Updated at 5 p.m. ET
A police officer in Salt Lake City shot a 13-year-old boy with an autism spectrum disorder on Friday after his mother called 911 seeking help for her son, who was experiencing a mental health crisis.
Golda Barton told CBS affiliate KUTV that she called police to request that a crisis intervention team transport her son, Linden Cameron, to a hospital for treatment as he was having a "mental breakdown."
Barton said Linden has Asperger syndrome. She had just returned to work for the first time in nearly a year and said that her son suffers from separation anxiety.
Barton reportedly told officers that her son was unarmed, describing him as "a kid ... trying to get attention, he doesn't know how to regulate."
She said she was told to stay put when officers arrived at her house. Within minutes, Barton said, she heard voices yelling, "Get down on the ground," followed by several gunshots.
In a press briefing, Salt Lake City Police Sgt. Keith Horrocks said officers were called to the scene shortly after 10 p.m. to respond to a "violent psych issue" involving a juvenile who "had made threats to some folks with a weapon."
Horrocks said there was no indication that the subject had a weapon, but stressed that the investigation was in its early stages.
Without using his name, Horrocks said that Linden, who is white, fled from the address on foot, and that one police officer fired at him during a "short foot pursuit." Officers provided medical aid until Cameron was transported to a hospital, He is reported to be in serious condition.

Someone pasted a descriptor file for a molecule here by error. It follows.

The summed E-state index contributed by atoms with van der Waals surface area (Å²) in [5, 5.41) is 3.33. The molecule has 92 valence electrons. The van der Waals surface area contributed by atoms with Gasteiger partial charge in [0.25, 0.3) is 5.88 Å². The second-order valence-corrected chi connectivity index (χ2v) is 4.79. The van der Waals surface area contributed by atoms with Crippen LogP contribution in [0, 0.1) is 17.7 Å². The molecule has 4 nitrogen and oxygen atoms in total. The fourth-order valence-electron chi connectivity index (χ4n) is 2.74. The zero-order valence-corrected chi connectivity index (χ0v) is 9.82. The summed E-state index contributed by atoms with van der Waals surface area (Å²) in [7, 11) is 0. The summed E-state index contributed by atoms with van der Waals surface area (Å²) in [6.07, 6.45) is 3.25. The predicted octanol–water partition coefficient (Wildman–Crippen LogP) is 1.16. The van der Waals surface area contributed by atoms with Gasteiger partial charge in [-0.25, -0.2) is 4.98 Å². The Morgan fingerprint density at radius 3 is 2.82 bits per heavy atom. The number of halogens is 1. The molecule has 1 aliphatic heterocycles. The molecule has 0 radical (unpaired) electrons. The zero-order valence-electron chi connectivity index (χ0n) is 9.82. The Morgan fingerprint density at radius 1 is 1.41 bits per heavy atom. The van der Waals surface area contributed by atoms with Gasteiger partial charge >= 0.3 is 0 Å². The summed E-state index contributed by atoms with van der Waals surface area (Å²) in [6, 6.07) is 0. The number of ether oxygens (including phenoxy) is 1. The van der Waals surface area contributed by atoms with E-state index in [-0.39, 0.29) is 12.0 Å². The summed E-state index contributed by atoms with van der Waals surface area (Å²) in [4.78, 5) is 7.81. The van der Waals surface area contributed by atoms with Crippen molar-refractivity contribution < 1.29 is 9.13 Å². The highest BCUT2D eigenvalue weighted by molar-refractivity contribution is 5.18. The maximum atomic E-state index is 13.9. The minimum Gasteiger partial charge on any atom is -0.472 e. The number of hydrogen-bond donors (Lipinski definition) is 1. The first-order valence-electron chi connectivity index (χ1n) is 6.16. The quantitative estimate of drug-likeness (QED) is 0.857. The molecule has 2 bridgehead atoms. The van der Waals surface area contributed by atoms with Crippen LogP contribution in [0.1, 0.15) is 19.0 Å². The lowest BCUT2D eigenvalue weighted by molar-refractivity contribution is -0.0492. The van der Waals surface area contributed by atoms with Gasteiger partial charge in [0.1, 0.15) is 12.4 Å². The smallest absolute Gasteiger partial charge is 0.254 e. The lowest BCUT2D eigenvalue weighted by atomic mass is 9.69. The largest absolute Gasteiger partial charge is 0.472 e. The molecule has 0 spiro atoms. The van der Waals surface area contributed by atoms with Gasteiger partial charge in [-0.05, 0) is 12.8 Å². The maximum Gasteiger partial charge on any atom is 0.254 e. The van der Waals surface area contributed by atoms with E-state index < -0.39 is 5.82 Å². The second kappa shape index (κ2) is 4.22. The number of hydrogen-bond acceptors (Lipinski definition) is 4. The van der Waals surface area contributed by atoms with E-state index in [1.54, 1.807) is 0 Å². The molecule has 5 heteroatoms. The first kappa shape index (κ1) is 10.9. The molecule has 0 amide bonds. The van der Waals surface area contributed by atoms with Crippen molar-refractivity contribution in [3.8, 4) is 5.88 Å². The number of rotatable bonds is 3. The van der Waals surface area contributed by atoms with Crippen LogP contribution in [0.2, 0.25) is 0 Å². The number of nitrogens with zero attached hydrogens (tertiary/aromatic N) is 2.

According to an online fundraising page created by a family friend, Linden has injuries to his shoulder, ankles, intestines and bladder.
The page says that while the long-term effects of those injuries are still unknown, "it is likely that his recovery will be long and require multiple kinds of treatment."
Barton told reporters that her first thought was that her son was dead — and that officers did not immediately reassure her that he was not.
She slammed law enforcement's handling of the incident and questioned why they didn't use less aggressive tools like Tasers or rubber bullets.
"He's a small child. Why don't you just tackle him?" Barton said. "You are big police officers with massive amounts of resources. Come on, give me a break."
Neurodiverse Utah, a grassroots organization that promotes autism acceptance and self-advocacy, said in a statement that people are less likely to be able to think rationally and respond promptly when they are experiencing a mental health crisis.
"Police were called because help was needed but instead more harm was done when officers from the SLPD expected a 13-year-old experiencing a mental health episode to act calmer and collected than adult trained officers," it said.
According to KUTV, the police department issued a statement on Tuesday saying an investigation by law enforcement and the district attorney's office is ongoing, and the city's Civilian Review Board and police department's internal affairs division will also conduct "parallel separate investigations."
Salt Lake City Mayor Erin Mendenhall said in a statement to The Salt Lake Tribune that while full details of the incident are yet to be released, she is thankful the teenager survived and that no one else was injured.
"No matter the circumstances, what happened on Friday night is a tragedy, and I expect this investigation to be handled swiftly and transparently for the sake of everyone involved," she said.
Police said they do not anticipate having any further updates until police bodycam footage is released, 10 business days after the incident.
Friday's shooting comes in a summer marked by protests against racial injustice and police brutality, following numerous high-profile incidents of officers shooting and killing Black people, among them George Floyd, Breonna Taylor and Jacob Blake.